I have the 28mm and love it as much as my neglars
17-12-2010, 10:16 AM
Add me to this one.
In my 8" f/4 dob, it's the only "low power" EP.
This combo outperforms my 17.5" f/4.5 at home (Sydney) with any EP you'd care to use. Out in the sticks, that's another matter.
I'm not saying there aren't better EPs. I know there are.
As for wide field, 68 deg. limit for me. No one has given me a satisfactory reason why it should be larger. 80deg. 100deg. 120deg. Why? You spend so much time stuffing around moving your head around to see the whole FOV. Look away from the EP and then back, and you again stuff around finding what you're after instead of 'there it is'. Doesn't seem like much, but add up the time over a session!
The "just because" and "space walk" reasons seems to me a clever ploy to extract money. You also run into additional optical aberations, coma, astigmatism, etc. Then more money, and extra bits to drop, to stick extra bits of glass to 'correct'. I've got a coma corrector (MPCC), came to me through 'inheritance'. I never use the blasted thing - I see less stars with it!
My eyes are human eyes.
Panoptics - COOOOL, ;), but I don't have one.
GSO Superviews - COOOOL too. I'm aware of their short comings, & I'm prepared to work with them. I've got 3.
17-12-2010, 02:44 PM
Is that seriously the reason for not wanting a 80-100 degree FOV? My head and eyes move around fairly effortlessly
17-12-2010, 03:32 PM
I have heard that the 80-100deg premium eyepieces are a lot easier to live with a dob because you don't need to nudge the scope so often, you can let the object drift for much longer.
I have the 20mm and 30mm GSO Superviews and apart from my TMB planetaries they are the only ones i use. I have found them to be much better than the eyepieces that came with my scope but i've never looked through a Televue/Pentax/ES etc. With my f/4.8 scope i get heaps of distortion on the outer 40% or so of my 30mm and about the outer 20% of my 20mm.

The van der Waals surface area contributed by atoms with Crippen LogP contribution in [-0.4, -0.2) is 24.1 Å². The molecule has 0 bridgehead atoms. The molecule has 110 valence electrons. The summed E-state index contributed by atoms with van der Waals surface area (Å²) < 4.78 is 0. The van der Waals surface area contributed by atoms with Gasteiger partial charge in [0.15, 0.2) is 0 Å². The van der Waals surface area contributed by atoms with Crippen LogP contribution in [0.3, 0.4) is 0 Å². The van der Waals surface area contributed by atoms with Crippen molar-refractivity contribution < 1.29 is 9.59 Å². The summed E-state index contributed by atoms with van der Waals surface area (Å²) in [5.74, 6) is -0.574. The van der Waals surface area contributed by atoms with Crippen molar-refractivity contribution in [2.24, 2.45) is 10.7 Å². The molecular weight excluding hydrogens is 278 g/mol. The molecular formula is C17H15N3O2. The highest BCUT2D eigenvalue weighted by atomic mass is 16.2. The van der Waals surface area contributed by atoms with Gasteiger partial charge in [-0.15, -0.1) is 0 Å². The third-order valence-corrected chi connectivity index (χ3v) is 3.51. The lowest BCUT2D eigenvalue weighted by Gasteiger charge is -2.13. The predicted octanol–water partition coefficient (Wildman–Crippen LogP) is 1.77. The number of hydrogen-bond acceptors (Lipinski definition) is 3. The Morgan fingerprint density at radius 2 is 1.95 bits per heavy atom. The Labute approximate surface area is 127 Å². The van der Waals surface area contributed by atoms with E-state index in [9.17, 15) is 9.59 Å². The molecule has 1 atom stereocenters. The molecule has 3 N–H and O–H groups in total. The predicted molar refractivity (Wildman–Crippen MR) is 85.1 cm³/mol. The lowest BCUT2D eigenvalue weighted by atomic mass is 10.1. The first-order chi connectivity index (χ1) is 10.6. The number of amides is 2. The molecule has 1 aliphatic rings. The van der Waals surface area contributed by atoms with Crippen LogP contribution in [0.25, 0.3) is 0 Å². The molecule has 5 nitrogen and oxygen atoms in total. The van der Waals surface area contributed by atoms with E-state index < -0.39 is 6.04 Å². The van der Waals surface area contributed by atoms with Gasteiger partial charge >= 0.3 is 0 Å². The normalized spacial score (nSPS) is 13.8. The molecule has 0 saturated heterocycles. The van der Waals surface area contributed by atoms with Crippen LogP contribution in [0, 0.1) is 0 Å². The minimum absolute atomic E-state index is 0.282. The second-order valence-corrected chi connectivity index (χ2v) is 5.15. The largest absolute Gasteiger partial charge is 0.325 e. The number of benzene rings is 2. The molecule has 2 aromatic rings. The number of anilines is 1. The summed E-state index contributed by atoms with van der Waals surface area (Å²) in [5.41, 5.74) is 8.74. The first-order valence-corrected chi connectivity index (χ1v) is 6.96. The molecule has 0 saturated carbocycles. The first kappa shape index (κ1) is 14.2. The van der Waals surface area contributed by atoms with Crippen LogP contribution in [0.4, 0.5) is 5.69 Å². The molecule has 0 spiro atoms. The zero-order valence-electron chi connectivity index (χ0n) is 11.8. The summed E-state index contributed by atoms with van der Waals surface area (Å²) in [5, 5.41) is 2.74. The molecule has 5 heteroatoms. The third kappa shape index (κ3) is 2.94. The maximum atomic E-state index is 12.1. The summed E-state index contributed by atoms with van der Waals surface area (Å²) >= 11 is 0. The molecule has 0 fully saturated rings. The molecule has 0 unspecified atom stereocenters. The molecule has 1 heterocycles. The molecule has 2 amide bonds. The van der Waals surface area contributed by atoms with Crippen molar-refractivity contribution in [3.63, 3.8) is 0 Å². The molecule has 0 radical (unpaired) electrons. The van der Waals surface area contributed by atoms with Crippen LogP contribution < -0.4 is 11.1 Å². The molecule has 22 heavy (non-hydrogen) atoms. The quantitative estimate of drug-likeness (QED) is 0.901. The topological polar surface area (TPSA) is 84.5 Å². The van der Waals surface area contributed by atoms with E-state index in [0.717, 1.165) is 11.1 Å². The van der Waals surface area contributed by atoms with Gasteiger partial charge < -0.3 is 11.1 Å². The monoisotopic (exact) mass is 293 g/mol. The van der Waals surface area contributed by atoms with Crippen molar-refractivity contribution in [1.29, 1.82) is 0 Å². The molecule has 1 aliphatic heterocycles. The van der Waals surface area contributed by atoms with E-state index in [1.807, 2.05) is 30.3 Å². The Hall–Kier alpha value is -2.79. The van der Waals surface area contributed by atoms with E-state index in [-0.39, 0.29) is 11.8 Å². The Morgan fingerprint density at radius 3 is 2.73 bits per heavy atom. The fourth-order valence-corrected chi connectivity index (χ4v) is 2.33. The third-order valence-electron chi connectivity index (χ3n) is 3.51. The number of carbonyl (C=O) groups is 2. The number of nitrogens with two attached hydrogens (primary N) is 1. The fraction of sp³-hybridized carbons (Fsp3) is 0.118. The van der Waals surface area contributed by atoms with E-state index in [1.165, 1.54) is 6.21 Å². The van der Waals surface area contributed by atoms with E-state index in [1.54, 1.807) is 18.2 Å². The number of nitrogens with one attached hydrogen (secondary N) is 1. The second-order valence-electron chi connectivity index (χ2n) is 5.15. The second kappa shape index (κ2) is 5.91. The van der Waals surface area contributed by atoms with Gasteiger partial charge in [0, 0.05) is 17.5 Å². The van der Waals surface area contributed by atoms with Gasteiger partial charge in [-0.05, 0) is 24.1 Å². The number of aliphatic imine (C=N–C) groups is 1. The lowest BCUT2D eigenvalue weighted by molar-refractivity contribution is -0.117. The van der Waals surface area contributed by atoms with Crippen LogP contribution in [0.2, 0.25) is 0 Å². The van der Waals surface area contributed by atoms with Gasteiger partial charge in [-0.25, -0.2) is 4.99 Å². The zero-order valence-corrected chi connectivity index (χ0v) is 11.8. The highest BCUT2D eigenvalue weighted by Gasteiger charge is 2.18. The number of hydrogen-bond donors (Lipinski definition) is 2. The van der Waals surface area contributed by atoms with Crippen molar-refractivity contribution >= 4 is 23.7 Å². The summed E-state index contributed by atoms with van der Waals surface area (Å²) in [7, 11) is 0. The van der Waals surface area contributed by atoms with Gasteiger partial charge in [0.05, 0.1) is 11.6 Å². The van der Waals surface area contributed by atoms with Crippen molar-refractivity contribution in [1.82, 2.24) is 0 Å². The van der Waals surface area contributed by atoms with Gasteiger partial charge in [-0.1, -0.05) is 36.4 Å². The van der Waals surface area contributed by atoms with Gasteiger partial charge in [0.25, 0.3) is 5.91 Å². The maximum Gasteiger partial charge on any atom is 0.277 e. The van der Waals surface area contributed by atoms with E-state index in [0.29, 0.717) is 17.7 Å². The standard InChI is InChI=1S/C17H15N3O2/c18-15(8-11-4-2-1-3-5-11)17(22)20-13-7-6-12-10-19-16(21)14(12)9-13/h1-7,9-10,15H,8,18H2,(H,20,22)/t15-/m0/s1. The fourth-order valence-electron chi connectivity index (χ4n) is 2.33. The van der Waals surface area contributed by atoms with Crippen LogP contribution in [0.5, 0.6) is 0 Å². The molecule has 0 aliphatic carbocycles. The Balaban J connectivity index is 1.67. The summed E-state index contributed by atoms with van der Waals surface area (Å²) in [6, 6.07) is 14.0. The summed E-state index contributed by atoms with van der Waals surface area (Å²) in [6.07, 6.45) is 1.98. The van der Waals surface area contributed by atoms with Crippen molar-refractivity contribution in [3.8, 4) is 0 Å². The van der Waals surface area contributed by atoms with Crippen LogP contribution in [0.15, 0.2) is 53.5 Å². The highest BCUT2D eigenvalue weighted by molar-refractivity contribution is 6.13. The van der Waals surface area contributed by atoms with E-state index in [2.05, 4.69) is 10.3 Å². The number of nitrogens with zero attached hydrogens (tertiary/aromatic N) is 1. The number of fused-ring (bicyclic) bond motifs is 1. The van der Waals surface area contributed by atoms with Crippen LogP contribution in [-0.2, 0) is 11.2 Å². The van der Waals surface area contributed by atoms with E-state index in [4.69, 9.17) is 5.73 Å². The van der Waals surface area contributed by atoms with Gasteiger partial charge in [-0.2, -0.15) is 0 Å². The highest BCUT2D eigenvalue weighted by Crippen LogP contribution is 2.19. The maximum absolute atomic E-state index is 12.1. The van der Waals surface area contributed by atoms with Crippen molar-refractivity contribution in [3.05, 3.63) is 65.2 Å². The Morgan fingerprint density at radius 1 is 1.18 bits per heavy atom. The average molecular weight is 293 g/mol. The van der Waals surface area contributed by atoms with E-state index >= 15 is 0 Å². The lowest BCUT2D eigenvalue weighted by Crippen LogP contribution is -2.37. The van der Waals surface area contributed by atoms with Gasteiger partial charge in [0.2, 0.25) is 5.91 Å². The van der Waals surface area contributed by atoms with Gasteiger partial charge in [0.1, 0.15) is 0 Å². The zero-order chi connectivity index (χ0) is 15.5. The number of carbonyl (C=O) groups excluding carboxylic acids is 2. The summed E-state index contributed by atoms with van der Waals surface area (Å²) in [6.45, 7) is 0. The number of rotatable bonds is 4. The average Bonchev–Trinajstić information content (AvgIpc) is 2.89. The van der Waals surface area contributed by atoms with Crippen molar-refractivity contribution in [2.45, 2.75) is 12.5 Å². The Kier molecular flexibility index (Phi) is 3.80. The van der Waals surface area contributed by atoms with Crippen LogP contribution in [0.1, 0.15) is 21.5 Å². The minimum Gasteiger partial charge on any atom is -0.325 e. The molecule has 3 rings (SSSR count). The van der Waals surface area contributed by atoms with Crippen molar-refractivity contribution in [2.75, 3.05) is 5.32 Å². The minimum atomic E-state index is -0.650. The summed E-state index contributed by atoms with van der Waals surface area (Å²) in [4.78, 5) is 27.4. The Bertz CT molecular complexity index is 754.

I plan to buy some premium eyepieces next year to compare, and if i don't like them i'll sell them ;) I find the slightly extra field of view on my superviews much easier to live with so i guess a 100 degree field of view would be very nice to use :)
17-12-2010, 03:55 PM
It's a taste thing and completely personal. Some people want to keep their eye still and see a crisp field stop. Some people want to be able to roam around and never see a field stop if they look near the center of the field of view. As Sam points out, a wider field of view is relatively more useful in a non-tracking scope such as a typical dob.
17-12-2010, 07:15 PM
Is that the only paragraph you read?
rmcconachy finished it nicely. Thank you.
17-12-2010, 09:00 PM
No, I read it all. They sound almost like "just because" reasons as well
17-12-2010, 09:46 PM
;) , may be, but I'm happy with that too. Like I said, my eyes are human, and I have my preference. Just like you do. I'm cool with that, :thumbsup: .
17-12-2010, 09:48 PM
17-12-2010, 11:17 PM
I bought the 21mm Ethos and the 41mm Panoptic.
They each have their place.
The Panoptic is great for the 82deg AFOV, while having the lower magnification to take in a large area.
The Ethos is the thing for getting in a little tighter, to close-in objects.
I am only speaking from experience with the LX-200 though, not a giant dobsession...
18-12-2010, 06:28 AM
The 41mm Panoptic has only 68deg AFOV. However it is an excellent choice for an f10, LX200 giving 4.1mm exit pupil.
Also the 46mm field stop diameter of the 41P is considerably larger than the 36.2mm field stop diameter of the 21E giving a noticeably larger true field. The 31mm Nagler with 82deg AFOV falls in between with a 42mm field stop diameter and 3.1mm exit pupil (f10).